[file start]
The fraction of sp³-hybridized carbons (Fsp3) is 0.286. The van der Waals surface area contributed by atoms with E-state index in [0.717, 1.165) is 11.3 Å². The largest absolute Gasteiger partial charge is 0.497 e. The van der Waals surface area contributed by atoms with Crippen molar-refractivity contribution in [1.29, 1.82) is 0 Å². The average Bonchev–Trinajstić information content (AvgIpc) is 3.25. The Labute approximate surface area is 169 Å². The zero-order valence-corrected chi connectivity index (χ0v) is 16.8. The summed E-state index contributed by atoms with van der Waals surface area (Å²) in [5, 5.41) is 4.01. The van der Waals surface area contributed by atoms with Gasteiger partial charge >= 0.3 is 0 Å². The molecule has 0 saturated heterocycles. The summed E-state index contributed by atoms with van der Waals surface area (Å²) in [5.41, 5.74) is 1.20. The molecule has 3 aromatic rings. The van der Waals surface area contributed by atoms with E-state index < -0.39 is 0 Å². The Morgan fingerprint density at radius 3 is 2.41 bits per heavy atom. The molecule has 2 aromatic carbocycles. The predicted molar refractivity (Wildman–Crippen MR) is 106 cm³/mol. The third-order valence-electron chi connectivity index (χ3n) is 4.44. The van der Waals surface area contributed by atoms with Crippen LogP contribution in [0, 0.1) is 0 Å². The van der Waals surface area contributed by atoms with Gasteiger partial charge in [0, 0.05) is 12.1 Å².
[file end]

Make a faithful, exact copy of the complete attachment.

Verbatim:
The fraction of sp³-hybridized carbons (Fsp3) is 0.286. The van der Waals surface area contributed by atoms with E-state index in [0.717, 1.165) is 11.3 Å². The largest absolute Gasteiger partial charge is 0.497 e. The van der Waals surface area contributed by atoms with Crippen molar-refractivity contribution in [1.29, 1.82) is 0 Å². The average Bonchev–Trinajstić information content (AvgIpc) is 3.25. The Labute approximate surface area is 169 Å². The zero-order valence-corrected chi connectivity index (χ0v) is 16.8. The summed E-state index contributed by atoms with van der Waals surface area (Å²) in [5, 5.41) is 4.01. The van der Waals surface area contributed by atoms with Gasteiger partial charge >= 0.3 is 0 Å². The molecule has 0 saturated heterocycles. The summed E-state index contributed by atoms with van der Waals surface area (Å²) in [5.41, 5.74) is 1.20. The molecule has 3 aromatic rings. The van der Waals surface area contributed by atoms with E-state index < -0.39 is 0 Å². The Morgan fingerprint density at radius 3 is 2.41 bits per heavy atom. The molecule has 2 aromatic carbocycles. The predicted molar refractivity (Wildman–Crippen MR) is 106 cm³/mol. The third-order valence-electron chi connectivity index (χ3n) is 4.44. The van der Waals surface area contributed by atoms with Crippen LogP contribution in [0, 0.1) is 0 Å². The van der Waals surface area contributed by atoms with Gasteiger partial charge in [0, 0.05) is 12.1 Å².